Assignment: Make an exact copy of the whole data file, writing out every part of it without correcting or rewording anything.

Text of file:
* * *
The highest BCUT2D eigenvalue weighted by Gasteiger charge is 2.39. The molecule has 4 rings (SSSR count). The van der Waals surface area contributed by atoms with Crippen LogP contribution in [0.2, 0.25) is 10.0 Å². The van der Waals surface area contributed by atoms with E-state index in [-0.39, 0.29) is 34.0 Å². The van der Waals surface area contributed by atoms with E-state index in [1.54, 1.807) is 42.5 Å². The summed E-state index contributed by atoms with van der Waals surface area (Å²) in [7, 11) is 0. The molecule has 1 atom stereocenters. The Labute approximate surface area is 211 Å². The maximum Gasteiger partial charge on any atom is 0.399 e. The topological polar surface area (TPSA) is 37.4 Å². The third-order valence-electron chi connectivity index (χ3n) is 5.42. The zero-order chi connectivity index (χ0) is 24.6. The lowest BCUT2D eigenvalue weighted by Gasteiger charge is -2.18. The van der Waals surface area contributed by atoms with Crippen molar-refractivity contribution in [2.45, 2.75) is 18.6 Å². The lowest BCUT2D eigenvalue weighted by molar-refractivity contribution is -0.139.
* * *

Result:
The highest BCUT2D eigenvalue weighted by Gasteiger charge is 2.39. The molecule has 4 rings (SSSR count). The van der Waals surface area contributed by atoms with Crippen LogP contribution in [0.2, 0.25) is 10.0 Å². The van der Waals surface area contributed by atoms with E-state index in [-0.39, 0.29) is 34.0 Å². The van der Waals surface area contributed by atoms with E-state index in [1.54, 1.807) is 42.5 Å². The summed E-state index contributed by atoms with van der Waals surface area (Å²) in [7, 11) is 0. The molecule has 1 atom stereocenters. The Labute approximate surface area is 211 Å². The maximum Gasteiger partial charge on any atom is 0.399 e. The topological polar surface area (TPSA) is 37.4 Å². The third-order valence-electron chi connectivity index (χ3n) is 5.42. The zero-order chi connectivity index (χ0) is 24.6. The lowest BCUT2D eigenvalue weighted by Gasteiger charge is -2.18. The van der Waals surface area contributed by atoms with Crippen molar-refractivity contribution in [2.45, 2.75) is 18.6 Å². The lowest BCUT2D eigenvalue weighted by molar-refractivity contribution is -0.139.